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Absence of desire

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Absence of Desire , by Erik Pevernagie, 80 x 100cm, Oil on canvas  x x

When we decide to settle down outside the groove of our daily grind, we have room to discover the world of others who can revive our hidden desires and relaunch us into new adventures.

When we break the deadlock and stop doom-scrolling into the narrative of a fluctuating landscape of dispiriting thoughts, we can invite the flowers of compassion to blossom in our hearts and minds and overwhelm us with a spray of vibrant petals of well-being.

As light splinters into darkness, new thoughts may take over the mind and allow upbeat views to gain power. Thus and so, thoughtfulness readily opens a blistering sky in the faltering shadow of unawareness.

When we feel life escapes us and we don't recognize ourselves anymore, we do well to build a haven in our frame of mind. Let's act before the essence of our being is evaporated and the keystones of our mental structure disintegrate.

If we stake a claim, however, to the needs and wants of our life, we may fail to live up to the standards of others. Therefore, empathy and connectedness can bridge the gap by stirring our consciousness of sensitive queries and assessing our surroundings' complex framework with their countless, prickly nitty-gritty. When we desire the touch and the feel of an authentic world, we must not put our quest on the back burner. If we are lucidly engaged in scratching the shining shell of a fair-weather environment, we learn how to discover original values and foster the unambiguous quality of our desire.

We must not allow gaslighters to plunder the treasured gems of our mind file nor erode the translucent color of its quality.

Ludmila  about "Absence of Desire"  :

"Standing in front of "Absence of Desire," I wonder: "Who feels the absence of desire? ". We cannot explain the absence through the decomposed, halfnaked, headless female bodies. It is not confined to the painting. On the contrary, the absence of desire' gradually invades the beholder, who is in front of the picture.

The artistic approach, the requirements of the composition, and the structure of the canvas with its transversal lines and diagonals remind me of the stained glasses of cathedrals. The large needles of these cathedrals tear the sky's blue in their search for god. The iridescent stained glass is pouring light under the high vaults, which embody faith and belonging to the world beyond.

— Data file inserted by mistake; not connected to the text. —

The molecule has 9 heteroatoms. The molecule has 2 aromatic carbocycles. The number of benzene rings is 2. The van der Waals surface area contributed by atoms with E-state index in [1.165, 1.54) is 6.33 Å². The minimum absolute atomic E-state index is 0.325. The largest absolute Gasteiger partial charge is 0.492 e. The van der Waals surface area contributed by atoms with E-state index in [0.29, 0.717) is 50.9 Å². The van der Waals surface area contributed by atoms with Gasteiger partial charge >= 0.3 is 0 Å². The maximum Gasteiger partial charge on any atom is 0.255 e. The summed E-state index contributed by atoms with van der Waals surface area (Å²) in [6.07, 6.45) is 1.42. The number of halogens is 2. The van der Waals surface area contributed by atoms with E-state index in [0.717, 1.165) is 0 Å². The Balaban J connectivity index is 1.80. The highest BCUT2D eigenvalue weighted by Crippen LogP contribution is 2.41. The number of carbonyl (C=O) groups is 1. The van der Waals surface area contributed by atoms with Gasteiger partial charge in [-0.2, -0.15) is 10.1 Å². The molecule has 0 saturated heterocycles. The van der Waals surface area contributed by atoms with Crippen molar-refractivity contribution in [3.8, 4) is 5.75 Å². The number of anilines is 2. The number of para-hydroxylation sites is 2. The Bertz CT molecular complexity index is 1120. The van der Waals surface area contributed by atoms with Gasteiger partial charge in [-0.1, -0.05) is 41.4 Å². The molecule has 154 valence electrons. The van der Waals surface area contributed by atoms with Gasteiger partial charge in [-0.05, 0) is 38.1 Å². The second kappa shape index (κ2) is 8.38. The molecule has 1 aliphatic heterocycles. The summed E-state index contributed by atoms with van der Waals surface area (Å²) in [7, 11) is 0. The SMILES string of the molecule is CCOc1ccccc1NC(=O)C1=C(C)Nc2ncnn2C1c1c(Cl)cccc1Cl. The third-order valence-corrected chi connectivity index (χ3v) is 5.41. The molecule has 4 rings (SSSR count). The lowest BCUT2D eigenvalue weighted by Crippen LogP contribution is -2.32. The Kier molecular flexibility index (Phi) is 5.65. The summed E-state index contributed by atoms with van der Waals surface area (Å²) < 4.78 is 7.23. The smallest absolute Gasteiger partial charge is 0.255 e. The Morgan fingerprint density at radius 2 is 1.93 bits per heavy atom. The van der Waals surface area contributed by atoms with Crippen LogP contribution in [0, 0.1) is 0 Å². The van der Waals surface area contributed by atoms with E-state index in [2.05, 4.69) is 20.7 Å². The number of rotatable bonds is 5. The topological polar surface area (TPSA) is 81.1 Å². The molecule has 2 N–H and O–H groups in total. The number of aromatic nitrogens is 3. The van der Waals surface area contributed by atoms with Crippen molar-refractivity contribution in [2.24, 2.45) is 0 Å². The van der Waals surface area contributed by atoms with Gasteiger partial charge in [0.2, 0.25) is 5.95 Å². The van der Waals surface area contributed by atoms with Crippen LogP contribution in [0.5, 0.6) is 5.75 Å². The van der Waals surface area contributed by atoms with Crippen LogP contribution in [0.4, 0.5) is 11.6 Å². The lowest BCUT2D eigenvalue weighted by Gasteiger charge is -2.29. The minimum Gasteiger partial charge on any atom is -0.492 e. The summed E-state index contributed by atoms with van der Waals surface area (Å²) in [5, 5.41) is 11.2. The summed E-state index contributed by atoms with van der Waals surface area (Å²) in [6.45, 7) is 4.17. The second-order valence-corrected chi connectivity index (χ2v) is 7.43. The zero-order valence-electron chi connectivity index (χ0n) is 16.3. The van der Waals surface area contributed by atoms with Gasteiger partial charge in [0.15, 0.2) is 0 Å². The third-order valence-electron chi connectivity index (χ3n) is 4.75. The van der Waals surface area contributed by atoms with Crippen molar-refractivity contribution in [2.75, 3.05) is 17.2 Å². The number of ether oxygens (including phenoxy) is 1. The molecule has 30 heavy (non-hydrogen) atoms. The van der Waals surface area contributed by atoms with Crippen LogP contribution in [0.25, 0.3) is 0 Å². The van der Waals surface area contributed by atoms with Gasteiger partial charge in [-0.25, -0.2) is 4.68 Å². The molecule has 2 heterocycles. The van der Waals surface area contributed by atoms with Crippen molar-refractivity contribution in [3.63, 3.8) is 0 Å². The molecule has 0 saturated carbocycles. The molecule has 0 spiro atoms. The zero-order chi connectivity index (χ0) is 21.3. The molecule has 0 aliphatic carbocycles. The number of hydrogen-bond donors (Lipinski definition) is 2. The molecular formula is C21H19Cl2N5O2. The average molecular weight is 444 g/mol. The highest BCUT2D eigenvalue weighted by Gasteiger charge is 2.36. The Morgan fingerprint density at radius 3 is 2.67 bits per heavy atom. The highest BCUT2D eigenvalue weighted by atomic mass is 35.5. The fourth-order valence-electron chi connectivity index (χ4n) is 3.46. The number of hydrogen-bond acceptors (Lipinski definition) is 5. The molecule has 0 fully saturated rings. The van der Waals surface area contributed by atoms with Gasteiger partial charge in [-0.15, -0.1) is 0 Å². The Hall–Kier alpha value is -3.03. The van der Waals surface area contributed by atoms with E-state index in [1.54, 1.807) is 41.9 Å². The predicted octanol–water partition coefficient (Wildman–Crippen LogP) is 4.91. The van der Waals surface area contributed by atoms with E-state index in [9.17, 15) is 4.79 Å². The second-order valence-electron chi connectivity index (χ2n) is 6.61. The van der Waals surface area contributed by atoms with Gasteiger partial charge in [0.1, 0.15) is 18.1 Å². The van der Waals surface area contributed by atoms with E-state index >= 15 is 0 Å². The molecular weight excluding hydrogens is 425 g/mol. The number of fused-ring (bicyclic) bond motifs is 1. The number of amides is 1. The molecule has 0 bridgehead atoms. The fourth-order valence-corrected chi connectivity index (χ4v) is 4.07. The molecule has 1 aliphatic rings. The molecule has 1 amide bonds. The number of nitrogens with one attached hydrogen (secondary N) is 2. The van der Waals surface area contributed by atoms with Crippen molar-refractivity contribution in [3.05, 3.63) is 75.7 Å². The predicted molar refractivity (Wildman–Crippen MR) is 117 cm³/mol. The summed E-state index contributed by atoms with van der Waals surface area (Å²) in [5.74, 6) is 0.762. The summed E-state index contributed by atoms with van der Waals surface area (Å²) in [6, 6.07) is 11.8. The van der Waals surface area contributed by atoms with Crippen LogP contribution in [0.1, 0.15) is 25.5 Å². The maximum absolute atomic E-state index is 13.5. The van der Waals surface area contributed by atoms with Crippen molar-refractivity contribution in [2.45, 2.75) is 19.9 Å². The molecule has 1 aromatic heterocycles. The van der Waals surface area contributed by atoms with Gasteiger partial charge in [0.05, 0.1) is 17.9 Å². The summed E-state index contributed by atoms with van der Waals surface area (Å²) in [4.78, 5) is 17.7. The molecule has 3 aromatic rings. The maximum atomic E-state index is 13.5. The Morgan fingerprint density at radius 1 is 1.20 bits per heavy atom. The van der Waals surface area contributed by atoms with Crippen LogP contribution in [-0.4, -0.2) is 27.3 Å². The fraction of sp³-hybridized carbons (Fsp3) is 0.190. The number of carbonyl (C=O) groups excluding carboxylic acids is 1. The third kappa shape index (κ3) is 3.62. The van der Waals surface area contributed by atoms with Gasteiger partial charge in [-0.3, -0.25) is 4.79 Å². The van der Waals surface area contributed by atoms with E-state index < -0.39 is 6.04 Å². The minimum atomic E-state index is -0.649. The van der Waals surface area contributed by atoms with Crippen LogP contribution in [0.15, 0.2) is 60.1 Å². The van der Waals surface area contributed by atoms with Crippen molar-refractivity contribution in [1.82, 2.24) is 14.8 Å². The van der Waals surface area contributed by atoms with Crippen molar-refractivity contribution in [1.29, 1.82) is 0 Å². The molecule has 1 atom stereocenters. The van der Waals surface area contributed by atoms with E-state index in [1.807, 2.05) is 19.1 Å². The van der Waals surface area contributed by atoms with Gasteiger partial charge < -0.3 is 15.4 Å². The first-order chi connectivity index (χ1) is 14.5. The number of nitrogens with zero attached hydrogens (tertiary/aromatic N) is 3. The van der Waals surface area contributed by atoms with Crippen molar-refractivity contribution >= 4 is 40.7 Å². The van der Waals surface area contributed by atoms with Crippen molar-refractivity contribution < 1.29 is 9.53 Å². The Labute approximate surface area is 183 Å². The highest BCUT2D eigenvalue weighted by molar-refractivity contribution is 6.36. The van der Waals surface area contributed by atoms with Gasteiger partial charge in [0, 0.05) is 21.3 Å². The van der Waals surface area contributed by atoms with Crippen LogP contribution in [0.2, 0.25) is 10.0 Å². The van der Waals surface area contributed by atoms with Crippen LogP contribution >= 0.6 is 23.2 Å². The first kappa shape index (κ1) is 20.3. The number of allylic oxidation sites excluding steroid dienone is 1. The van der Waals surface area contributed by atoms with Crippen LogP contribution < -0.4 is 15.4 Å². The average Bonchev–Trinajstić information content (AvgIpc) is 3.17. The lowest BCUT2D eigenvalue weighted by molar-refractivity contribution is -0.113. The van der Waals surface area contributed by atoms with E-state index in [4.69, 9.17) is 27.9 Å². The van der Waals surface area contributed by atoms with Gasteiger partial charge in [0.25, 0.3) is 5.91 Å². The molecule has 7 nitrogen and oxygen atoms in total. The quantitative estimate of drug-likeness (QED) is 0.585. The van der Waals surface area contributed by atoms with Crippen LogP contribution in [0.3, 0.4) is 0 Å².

The beauty of stained glass removes all the thoughts of the physical world surrounding a man. One can say that the "stained glass" rejects the body, which is more pointed out by outlines than depicted. In the same way, the Middle Ages declined the body while accentuating the face, transforming it into an icon. The " stained glass " metal framework" is converted into a cage or grid that imprisons the body.

However, this rejection of the body leads us to a dead end. There are no faces, no heads: their absence precisely underlines the body, which has to be denied. People have admired the human body for its beauty and plasticity for many centuries. Man has appreciated the joy of the flesh. But the 'body' has also been rejected and even perverted.

The painting represents indifference and insensitivity towards the human body, particularly the woman's body. It outlines man's asexuality and inaction.

Many people of today are convinced they know the world inside out. They tasted life in all its aspects and felt at the end of their rope. They are tired now and are no longer able to invent themselves. At most, they are prepared to call upon some gadgets to create a pretense of desire. However, this is y deception. Nothing can make them want anything or anybody anymore. That feeling of wanting has become absent. That specific feeling has merely definitely died. 'The absence of desire' has become a metaphor for the 'absence of life.' "Absence of Desire" is the stained glass window that opens into the gap of the cathedral of emptiness."

Phenomenon: Lack of interest


Factual starting point: Gadget headless women